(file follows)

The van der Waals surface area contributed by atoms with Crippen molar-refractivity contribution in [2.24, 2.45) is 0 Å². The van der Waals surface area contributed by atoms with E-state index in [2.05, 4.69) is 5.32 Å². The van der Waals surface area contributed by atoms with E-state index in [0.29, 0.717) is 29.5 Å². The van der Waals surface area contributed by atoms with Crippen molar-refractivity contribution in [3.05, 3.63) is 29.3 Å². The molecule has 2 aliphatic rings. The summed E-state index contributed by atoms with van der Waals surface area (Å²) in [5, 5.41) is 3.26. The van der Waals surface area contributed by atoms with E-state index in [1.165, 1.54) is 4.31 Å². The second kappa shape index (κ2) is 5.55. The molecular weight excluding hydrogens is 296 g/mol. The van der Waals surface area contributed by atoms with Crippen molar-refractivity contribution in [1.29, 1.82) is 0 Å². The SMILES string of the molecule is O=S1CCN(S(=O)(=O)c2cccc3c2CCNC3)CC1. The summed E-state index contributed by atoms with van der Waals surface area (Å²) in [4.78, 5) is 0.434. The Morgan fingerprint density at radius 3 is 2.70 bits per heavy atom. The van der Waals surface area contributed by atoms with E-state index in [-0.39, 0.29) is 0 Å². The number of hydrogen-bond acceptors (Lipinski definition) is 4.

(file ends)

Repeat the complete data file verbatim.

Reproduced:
The van der Waals surface area contributed by atoms with Crippen molar-refractivity contribution in [2.24, 2.45) is 0 Å². The van der Waals surface area contributed by atoms with E-state index in [2.05, 4.69) is 5.32 Å². The van der Waals surface area contributed by atoms with E-state index in [0.29, 0.717) is 29.5 Å². The van der Waals surface area contributed by atoms with Crippen molar-refractivity contribution in [3.05, 3.63) is 29.3 Å². The molecule has 2 aliphatic rings. The summed E-state index contributed by atoms with van der Waals surface area (Å²) in [5, 5.41) is 3.26. The van der Waals surface area contributed by atoms with E-state index in [1.165, 1.54) is 4.31 Å². The second kappa shape index (κ2) is 5.55. The molecular weight excluding hydrogens is 296 g/mol. The van der Waals surface area contributed by atoms with Crippen molar-refractivity contribution in [1.29, 1.82) is 0 Å². The SMILES string of the molecule is O=S1CCN(S(=O)(=O)c2cccc3c2CCNC3)CC1. The summed E-state index contributed by atoms with van der Waals surface area (Å²) in [4.78, 5) is 0.434. The Morgan fingerprint density at radius 3 is 2.70 bits per heavy atom. The van der Waals surface area contributed by atoms with E-state index in [-0.39, 0.29) is 0 Å². The number of hydrogen-bond acceptors (Lipinski definition) is 4.